OCZ Vertex 4 512GB SSD

The OCZ Vertex 4 uses a 2.5” form factor with 9mm Z-Height. The top casing of the drive is made from a plastic / composite material, while the bottom is a brushed metal. The top is adorned with a large Vertex 4 decal with “Indilinx Infused” emblazoned in one corner, while the bottom only has another decal with serial and model number details.

    

   
Inside The OCZ Vertex 4 SSD

Crack the drive open, however, and you can see all of the really good stuff. As we’ve mentioned, the OCZ Vertex 4 is based on the Indilinx Everest 2 controller platform. The exact model of the controller pictured here is the Indilinx IDX400M00-BC. The controller features a SATA III interface, support for up to 8 channels with up to 16-way Interleaving, and unlike SandForce’s current designs, it does not have any data-compression related limitations, meaning it should perform consistently with both highly-compressible and incompressible data.

The Everest 2-based OCZ Vertex 4 also offers TRIM support, and dynamic and static wear-leveling and background garbage collection algorithms to maintain strong long-term performance. The drive also features “Indilinx Ndurance 2.0” technology to help minimize write amplification and increase the life-span of the attached NAND Flash memory.

Paired to the Indilinx IDX400M00-BC Everest 2 controller in this drive is 512GB (16 x 32GB) of 25nm Intel MLC NAND flash memory and 512MB of DRAM cache, comprised of two Micron chips which reside on the top and bottom sides of the PCB. The 256GB drive we tested was also outfitted with 16 pieces of NAND, but with half the capacity.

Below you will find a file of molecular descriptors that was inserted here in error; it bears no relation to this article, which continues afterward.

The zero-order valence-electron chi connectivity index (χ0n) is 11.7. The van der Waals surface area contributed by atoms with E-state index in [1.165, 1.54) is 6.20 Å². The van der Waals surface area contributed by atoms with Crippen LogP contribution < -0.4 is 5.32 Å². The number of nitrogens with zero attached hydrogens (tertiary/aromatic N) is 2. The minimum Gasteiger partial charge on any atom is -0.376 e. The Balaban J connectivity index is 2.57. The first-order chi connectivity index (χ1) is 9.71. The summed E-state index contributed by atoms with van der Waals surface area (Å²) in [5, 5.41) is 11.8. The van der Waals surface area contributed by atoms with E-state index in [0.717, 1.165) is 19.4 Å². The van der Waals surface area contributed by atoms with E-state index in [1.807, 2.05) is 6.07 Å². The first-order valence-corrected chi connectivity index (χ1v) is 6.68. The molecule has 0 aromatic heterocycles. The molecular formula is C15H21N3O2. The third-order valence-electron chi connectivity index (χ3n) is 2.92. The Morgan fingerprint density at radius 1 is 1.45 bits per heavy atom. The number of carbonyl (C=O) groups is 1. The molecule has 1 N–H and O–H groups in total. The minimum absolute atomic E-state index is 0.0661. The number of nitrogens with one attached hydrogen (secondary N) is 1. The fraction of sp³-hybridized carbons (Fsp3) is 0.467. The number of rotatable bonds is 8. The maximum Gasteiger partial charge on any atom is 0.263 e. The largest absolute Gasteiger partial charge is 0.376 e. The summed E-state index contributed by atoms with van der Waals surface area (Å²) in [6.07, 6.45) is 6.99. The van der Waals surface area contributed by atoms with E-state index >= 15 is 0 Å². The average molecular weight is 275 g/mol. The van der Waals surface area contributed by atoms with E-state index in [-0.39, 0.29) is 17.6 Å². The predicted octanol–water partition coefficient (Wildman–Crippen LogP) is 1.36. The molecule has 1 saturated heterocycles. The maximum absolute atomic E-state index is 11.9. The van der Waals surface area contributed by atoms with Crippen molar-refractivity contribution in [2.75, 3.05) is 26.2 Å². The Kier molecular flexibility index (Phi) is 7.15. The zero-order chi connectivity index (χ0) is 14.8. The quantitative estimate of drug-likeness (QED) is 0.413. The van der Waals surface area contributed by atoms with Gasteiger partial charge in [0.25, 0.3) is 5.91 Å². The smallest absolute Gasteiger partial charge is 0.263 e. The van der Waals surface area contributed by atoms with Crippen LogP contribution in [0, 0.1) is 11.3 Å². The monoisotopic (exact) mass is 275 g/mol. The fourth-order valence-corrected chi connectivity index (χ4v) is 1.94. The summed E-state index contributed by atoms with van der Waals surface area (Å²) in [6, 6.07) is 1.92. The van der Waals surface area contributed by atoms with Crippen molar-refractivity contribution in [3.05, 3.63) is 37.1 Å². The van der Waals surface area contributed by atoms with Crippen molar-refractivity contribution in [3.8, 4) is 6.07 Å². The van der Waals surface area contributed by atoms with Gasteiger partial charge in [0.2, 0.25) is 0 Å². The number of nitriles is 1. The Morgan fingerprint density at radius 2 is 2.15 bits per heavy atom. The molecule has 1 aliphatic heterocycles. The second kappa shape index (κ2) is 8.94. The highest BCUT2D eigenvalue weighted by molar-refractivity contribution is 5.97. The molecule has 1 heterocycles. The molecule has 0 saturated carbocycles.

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Very nice. I was kind of a SSD refusenic and actually for a while regretted buying an OCZ Vertex 4 for a while. I kept on trying to figure out how to get rid of, but eventually just gave up and installed it and...I can't go back to normal HDs anymore...

What I did was when upgrading to Windows 7, I installed Windows on the SSD, and used my old HD as the other partition for games and whatnot. Windows completely boots in about 7 seconds or so. The difference became more apparent when I bought a cheap laptop for school with a regular HD, and waiting for this thing to boot up is now torture compared to my desktop.

Anyway, nice review but for me it seems like the price doesn't climb proportionally to how much the space increases, so I think I'll stick smaller ones just for a Windows partition and regular HD for everything else.

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Thanks for the review Marco I've been waiting for this one. Ever since they announced they were going back to the Indilinx controllers it's had my attention. After seeing the octane's performance I was skeptical the Vertex 4 would break any records. I'm glad to see it's performance is up there but like you said the vertex line means speed and I was expecting it to beat the vertex 3 in all categories and sit as top dog. On the plus side it looks like ocz is really benefitting from their Indilinx purchase. It will be interesting to see if they convert the agility line over to the new controller as well.

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Good review Marco. These are good performers. The SSD market is really changing fast these days. Prices are going south and performance keeps getting better too.

Also,.....the SanDisk Extreme SSD drives are really looking good to me.